nick boles cma

The government is launching a new consultation on pricing in the wake of the super-complaint into supermarket pricing practices by consumer group Which?

The plans are a response to the CMA investigation into the Which? allegations, originally made in April.

The Department for Business, Innovation and Skills (BIS) will launch the consultation later this autumn to look at options to improve unit pricing - including measures to simplify existing unit pricing legislation.

The CMA report did not find systemic problems in the way that supermarkets display prices, and generally found retailers had been taking compliance seriously.

But the CMA did conclude unit price needed to be more legible on products so consumers can use it effectively to make a price comparison between similar products.

The CMA said it “plans to take action” where misleading promotions had been made.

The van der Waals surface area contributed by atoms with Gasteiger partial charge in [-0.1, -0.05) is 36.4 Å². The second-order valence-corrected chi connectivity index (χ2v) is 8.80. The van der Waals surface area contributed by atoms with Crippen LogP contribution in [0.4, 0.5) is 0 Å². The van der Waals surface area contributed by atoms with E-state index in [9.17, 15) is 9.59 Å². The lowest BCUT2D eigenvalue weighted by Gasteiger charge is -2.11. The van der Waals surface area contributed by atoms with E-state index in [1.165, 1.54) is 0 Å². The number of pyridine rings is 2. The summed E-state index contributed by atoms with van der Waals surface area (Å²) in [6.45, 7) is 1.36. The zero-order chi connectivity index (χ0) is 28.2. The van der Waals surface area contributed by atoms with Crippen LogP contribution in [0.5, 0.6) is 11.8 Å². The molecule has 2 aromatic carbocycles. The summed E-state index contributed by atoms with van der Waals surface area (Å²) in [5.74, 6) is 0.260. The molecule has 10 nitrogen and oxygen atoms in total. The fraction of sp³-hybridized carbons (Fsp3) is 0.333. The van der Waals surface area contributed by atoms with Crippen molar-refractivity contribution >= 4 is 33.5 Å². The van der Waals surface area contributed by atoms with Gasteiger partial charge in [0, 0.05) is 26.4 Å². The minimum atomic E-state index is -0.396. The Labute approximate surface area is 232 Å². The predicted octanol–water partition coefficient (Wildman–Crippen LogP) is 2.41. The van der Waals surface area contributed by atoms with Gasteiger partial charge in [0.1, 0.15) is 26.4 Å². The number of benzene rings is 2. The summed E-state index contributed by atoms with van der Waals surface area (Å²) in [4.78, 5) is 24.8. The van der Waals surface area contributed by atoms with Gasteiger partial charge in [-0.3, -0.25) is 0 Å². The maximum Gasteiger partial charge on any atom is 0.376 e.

“Shoppers need to be able to get the best deal and make comparisons easily so we will look at how we can make information on price as clear and as simple as possible,” said consumer minister Nick Boles.”The government takes the Competition and Market Authority’s findings and recommendations seriously and it is important that the supermarkets do too.”

BRC director of business and regulation Tom Ironside said: “We will be engaging positively with the government’s consultation on unit pricing, an area where we have been engaging positively with stakeholders for some time now.”

“These changes now need to be implemented without delay to ensure consumers are no longer subjected to misleading pricing practices. Cracking down on dodgy offers will be good for consumers and competition,” said Which? executive director Richard Lloyd.